The following Extract of a letter conciliation of the people of Ireland. I from an intelligent young gentleman, have the honour to be, sir, your most at present in Rome, to one of the obedient servant, HENRY PARNELL." most respectable characters in Cork, “ To Sir Thomas Esmonde, Bart, &c.” is copied from the Cork Mercantile
Chronicle :On the 15th inst. the Catholics of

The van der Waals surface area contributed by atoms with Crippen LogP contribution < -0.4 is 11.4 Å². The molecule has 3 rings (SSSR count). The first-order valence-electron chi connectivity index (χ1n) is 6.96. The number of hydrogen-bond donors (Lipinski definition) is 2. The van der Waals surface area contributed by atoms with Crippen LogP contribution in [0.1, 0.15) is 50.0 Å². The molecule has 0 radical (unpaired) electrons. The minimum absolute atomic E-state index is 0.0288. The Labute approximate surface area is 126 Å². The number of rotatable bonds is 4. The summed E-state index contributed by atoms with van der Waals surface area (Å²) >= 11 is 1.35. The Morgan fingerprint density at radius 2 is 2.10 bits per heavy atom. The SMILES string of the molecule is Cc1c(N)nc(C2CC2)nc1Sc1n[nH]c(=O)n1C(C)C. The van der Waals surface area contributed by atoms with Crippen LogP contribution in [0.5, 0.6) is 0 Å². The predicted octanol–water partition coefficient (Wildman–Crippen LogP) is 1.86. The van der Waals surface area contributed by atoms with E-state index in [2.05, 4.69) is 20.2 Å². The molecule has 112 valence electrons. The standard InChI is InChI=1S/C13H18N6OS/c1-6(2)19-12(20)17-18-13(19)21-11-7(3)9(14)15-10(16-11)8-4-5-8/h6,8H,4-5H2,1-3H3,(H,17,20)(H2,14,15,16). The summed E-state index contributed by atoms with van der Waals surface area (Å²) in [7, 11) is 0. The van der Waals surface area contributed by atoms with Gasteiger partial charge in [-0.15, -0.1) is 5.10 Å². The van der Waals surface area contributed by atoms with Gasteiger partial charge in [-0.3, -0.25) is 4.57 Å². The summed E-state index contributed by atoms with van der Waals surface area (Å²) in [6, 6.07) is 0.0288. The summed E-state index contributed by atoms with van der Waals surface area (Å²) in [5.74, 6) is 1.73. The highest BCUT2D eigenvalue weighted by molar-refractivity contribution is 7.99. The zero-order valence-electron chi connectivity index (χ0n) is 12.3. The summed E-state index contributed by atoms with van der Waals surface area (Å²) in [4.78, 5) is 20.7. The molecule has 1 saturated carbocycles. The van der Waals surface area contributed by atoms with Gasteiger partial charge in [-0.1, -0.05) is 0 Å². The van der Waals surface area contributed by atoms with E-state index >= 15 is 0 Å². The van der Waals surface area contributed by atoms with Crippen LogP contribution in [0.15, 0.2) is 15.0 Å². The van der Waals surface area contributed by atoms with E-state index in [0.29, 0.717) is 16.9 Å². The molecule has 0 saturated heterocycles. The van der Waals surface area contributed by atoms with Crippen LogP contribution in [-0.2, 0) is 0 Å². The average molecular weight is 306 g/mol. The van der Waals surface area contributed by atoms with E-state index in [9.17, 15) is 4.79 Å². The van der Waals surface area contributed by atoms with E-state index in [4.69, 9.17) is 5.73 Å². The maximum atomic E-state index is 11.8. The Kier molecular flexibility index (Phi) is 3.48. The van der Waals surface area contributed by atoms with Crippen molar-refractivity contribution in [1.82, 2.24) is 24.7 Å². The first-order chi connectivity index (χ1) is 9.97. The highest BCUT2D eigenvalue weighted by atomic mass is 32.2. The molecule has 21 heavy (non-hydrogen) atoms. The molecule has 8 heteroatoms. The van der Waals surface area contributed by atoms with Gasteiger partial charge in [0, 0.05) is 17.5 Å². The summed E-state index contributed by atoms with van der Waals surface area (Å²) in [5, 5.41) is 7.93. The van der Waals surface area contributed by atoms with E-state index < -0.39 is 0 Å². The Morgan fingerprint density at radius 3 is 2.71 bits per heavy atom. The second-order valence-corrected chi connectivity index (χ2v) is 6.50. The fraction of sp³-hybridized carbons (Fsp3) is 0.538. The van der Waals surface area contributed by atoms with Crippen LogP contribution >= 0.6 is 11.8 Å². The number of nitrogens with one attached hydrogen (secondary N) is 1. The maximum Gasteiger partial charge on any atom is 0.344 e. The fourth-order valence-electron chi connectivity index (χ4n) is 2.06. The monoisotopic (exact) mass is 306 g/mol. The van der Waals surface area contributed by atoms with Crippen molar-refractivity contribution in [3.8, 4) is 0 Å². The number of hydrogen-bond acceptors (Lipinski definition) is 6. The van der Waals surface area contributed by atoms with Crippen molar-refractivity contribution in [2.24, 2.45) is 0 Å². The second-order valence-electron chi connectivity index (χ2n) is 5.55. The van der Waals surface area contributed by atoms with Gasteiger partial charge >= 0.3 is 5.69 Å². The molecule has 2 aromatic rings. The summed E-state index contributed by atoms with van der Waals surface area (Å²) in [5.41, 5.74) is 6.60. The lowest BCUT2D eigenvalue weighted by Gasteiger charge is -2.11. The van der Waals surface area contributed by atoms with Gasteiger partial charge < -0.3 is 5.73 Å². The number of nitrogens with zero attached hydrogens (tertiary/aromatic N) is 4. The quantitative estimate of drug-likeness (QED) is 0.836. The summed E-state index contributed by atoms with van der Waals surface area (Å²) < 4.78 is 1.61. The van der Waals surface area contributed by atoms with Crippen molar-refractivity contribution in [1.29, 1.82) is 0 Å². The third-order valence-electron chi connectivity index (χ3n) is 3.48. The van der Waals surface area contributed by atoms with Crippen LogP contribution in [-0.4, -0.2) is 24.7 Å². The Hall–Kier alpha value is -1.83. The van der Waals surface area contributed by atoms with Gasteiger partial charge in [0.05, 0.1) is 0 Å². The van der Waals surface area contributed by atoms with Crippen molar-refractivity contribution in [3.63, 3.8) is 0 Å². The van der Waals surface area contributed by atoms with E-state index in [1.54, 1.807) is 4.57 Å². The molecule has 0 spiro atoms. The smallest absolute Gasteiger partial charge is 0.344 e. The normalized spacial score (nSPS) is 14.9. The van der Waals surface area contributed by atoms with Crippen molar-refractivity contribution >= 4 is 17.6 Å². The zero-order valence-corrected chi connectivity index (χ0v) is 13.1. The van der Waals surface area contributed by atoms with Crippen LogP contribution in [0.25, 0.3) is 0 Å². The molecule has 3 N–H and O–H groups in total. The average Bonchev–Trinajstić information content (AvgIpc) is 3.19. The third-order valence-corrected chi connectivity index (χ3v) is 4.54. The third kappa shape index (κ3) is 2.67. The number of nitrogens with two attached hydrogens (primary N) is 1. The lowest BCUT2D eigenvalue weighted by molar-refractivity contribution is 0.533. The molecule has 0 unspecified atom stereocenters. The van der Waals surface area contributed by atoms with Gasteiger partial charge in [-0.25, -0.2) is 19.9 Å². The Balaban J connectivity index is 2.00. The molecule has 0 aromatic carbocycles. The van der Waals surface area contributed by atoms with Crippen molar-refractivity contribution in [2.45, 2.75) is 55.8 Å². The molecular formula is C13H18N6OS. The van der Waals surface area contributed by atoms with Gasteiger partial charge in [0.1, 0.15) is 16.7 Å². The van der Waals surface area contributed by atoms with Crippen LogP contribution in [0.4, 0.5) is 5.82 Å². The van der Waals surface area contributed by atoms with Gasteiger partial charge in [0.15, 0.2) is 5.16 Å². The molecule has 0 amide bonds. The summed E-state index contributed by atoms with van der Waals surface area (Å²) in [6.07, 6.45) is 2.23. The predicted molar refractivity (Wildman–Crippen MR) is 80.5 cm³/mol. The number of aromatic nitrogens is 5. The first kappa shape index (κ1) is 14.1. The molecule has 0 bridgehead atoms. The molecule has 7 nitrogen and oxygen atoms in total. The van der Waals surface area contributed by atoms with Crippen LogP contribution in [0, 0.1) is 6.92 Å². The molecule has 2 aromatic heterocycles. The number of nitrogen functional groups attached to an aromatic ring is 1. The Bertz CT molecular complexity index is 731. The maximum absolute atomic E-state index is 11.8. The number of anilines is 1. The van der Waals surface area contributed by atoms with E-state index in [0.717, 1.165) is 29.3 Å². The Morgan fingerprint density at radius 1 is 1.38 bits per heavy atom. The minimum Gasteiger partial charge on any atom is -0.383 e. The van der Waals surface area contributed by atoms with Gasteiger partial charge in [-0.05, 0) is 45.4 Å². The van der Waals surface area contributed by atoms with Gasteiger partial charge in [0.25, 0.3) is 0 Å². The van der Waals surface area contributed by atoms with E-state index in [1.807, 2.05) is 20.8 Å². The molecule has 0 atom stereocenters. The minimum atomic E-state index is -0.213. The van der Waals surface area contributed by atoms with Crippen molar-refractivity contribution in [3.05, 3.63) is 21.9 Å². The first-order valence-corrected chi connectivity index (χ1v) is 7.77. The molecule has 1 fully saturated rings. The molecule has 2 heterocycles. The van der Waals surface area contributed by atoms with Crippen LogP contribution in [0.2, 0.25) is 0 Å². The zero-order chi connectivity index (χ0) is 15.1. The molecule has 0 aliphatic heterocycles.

“Rome, Feb. 22, 1817." the county of Clare held an aggregate “ As to catholic politics and Irish meeting, which was most numerously ecclesiastical affairs, things seem attended, and honoured with the quite at a stand here. They think presence of a great number of pro- they have gone as far as they ought. testant gentlemen of wealth and con- On the former I shall just mention sequence. The meeting was held in to you the words of the pope to the chapel of Ennis, the galleries of Brougham, which the master of the which were graced with an assem. ceremonies, a known vetoist, and blage of female rank and beauty ne- who was present, repeated to me. . ver before witnessed on such an oc- 'I have given the letter from Genoa, casion.--As the veto question is said his holiness) because I could coósidered to bear a double aspect, not help it? the king of Prussia has religious as well as political, it was by usurpation a puwer in the elecjudged best to express the detesta- tion of bishops, which I never would tion of the meeting to it, by a combi- or will grant to the king of Engnation of the church and the people. land; but as I am obliged to tole